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The Last Will and Testament of Rosalind Leigh

Do not watch it while home alone.

Rod Lott July 16th, 2013

Many deadCENTER Film Festivals ago, one of the entries I was assigned to review in advance was the suspense short The Eyes of Edward James, the debut of writer/director Rodrigo Gudiño. It chilled me to the bone.


Two more ingenious shorts have followed, and now, finally, Gudiño's first stab at a feature with The Last Will and Testament of Rosalind Leigh. The budget remains small, while the creeps have increased exponentially.

Do not watch it while alone and in the dark.

Narrated by grand ol' Vanessa Redgrave (Atonement), the newly departed woman of the title, the film depicts her estranged son, Leon (Aaron Poole, TV's Copper), exploring the home he has inherited and all its contents. Seems Mom had some “unusual” hobbies, and Gudiño parses out clues as he damn well feels like it, thereby whipping up a bowl of near-unbearable dread.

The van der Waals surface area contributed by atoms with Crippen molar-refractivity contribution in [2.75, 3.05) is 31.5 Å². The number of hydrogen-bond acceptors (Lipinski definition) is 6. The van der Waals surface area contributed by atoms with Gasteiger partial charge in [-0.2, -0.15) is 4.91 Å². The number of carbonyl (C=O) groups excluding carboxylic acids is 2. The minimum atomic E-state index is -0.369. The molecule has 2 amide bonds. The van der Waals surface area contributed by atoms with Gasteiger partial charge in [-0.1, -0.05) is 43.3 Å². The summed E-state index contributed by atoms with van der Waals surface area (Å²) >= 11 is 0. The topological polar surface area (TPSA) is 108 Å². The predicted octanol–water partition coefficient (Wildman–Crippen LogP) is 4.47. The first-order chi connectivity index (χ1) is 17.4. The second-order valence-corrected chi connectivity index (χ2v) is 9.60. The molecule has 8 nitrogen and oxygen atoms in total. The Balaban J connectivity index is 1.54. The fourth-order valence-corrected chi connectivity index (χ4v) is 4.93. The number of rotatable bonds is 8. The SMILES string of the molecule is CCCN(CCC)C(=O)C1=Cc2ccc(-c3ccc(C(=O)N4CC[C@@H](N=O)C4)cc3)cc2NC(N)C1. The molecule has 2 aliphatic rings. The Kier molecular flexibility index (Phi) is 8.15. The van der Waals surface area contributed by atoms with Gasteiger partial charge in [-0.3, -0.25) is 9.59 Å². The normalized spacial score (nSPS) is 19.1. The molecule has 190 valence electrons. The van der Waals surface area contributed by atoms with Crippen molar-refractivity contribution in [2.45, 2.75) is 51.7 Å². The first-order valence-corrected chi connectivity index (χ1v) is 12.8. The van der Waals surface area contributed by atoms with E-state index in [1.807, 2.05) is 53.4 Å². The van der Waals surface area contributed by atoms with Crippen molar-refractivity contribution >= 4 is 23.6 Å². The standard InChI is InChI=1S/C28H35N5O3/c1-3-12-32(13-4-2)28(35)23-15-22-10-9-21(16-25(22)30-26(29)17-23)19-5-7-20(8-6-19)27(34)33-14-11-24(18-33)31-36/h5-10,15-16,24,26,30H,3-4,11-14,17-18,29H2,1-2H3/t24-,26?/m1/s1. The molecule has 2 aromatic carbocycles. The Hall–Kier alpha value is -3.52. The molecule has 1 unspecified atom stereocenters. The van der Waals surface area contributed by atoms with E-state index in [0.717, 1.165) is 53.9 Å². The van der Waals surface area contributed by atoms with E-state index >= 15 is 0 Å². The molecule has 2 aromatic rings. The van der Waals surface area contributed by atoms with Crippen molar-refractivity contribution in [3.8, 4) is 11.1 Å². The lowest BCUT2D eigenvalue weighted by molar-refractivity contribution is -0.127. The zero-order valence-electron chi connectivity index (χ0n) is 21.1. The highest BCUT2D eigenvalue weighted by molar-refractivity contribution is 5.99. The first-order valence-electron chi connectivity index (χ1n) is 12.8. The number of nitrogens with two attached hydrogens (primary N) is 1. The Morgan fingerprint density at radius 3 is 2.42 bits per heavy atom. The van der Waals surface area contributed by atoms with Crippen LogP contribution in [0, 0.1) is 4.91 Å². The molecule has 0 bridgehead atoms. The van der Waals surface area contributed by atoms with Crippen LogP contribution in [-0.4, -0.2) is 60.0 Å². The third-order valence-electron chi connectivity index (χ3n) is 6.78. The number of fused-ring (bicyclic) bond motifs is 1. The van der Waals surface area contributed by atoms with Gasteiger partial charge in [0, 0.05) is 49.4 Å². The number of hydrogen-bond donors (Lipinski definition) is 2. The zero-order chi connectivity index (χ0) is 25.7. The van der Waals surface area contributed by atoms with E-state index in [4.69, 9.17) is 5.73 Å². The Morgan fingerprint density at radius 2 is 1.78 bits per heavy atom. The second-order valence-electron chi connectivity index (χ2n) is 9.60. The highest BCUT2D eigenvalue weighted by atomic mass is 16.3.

Dependent upon tremendous detail, his camera never settles down — not in a Michael Bay way, but always alert, ever-observant — scouring corners of rooms, pictures on walls, knickknacks on dusty shelves. One can get a lot of built-in mileage out of Christian iconography, and he does, yet Last Will's scares are earned and genuine, as insidious as Insidious.

Give it time to build; it deserves it as much as you. I'd call Gudiño the next great hope for American horror, if only he weren't Canadian. —Rod Lott

Hey! Read This:
The Eyes of Edward James film review    
Insidious film review

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